And, FYI, it was Samuel D. Warren and Louis D. Brandeis who early on considered whether there is a right to privacy [http://www.lawrence.edu/fast/boardmaw/Privacy_brand_warr2.html], followed, famously, by Justices William O. Douglas, Arthur Goldberg, John Marshall Harlan II and Byron White, in In Griswold v. Connecticut, 381 U.S. 479 (1965) [http://caselaw.lp.findlaw.com/scripts/getcase.pl?court=US&vol=381&invol=479]
Posted by: An Incredulous Reader at May 29, 2007 07:30 PM
Someone can't comprehend sarcasm.
Posted by: Patrick Chester at May 29, 2007 07:36 PM
Legal rights, AIR, can be conferred by various means. Just because they aren't contained in the original text of the Constitution doesn't make them any less valid; it is merely a question of what law is cited when attempting to enforce them and what court one goes to when your right is violated.
Privacy concerns come up in a variety of cases that aren't related to search and seizure and may not involve a federal question. Defamation, libel, slander, breach of confidence (malpractice) are just a few I can think of off the top of my head.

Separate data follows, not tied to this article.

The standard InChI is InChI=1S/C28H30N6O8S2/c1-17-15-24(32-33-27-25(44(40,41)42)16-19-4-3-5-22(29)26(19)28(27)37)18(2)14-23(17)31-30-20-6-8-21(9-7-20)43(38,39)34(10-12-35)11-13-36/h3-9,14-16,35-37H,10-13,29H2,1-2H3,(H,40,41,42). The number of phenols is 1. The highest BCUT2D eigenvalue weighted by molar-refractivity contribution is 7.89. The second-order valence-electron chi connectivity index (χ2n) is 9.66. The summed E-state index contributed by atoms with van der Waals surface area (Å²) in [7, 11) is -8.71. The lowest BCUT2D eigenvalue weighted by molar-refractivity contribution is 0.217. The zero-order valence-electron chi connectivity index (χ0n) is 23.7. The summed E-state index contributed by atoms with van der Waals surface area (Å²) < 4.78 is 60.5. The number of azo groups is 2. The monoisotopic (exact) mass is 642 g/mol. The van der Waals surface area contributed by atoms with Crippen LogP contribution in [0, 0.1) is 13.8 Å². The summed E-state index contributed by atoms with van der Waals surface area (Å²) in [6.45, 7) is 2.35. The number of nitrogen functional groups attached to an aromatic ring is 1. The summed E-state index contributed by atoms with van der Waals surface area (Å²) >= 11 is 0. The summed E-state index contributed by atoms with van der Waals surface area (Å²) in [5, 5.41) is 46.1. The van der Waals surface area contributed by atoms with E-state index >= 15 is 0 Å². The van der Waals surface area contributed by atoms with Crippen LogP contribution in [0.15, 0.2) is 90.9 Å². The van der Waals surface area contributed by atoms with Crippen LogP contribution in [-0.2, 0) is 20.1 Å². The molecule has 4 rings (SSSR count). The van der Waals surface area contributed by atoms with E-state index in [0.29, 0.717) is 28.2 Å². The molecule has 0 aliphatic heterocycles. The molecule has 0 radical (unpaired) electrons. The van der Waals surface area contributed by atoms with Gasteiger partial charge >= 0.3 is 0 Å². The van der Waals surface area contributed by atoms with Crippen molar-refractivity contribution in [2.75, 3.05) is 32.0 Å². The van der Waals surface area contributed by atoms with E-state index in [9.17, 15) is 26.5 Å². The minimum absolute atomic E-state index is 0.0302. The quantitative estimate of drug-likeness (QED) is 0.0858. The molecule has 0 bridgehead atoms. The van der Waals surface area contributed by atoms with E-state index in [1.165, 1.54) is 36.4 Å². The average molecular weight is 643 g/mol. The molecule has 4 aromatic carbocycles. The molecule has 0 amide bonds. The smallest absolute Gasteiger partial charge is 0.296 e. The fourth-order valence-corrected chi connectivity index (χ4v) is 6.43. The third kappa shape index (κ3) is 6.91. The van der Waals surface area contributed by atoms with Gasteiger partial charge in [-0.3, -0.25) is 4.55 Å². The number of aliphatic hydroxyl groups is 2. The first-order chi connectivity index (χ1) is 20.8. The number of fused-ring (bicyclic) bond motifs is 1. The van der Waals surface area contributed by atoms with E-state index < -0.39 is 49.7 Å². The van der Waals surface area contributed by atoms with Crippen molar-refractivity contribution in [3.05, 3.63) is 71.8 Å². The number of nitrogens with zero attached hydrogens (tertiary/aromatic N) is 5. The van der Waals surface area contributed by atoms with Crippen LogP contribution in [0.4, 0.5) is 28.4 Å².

And yes, that was a joke.
Posted by: Cassandra at May 29, 2007 07:56 PM
Uh, I know I had something I wanted to say here, but after reading An Incredulous Reader's comment I have been struck dumb. I'll try again later.
Posted by: Suds46 at May 29, 2007 08:04 PM
re: Why can't I just get along?
Daddy, why is the sky blue?
Regarding Griswold, that most treacherous of all slippery slopes in which the SCOTUS inexplicably found it necessary to crush a Connecticut gnat with a rolled up Constitution, Justice Black had this to say in US v. Katz:
Few things happen to an individual that do not affect his privacy in one way or another. Thus, by arbitrarily substituting the Court's language, designed to protect privacy, for the Constitution's language, designed to protect against unreasonable searches and seizures, the Court has made the Fourth Amendment its vehicle for holding all laws violative of the Constitution which offend the Court's broadest concept of privacy. As I said in Griswold v. Connecticut, "The Court talks about a constitutional `right of privacy' as though there is some constitutional provision or provisions forbidding any law ever to be passed which might abridge the `privacy' of individuals. But there is not." I made clear in that dissent my fear of the dangers involved when this Court uses the "broad, abstract and ambiguous concept" of "privacy" as a "comprehensive substitute for the Fourth Amendment's guarantee against `unreasonable searches and seizures.'"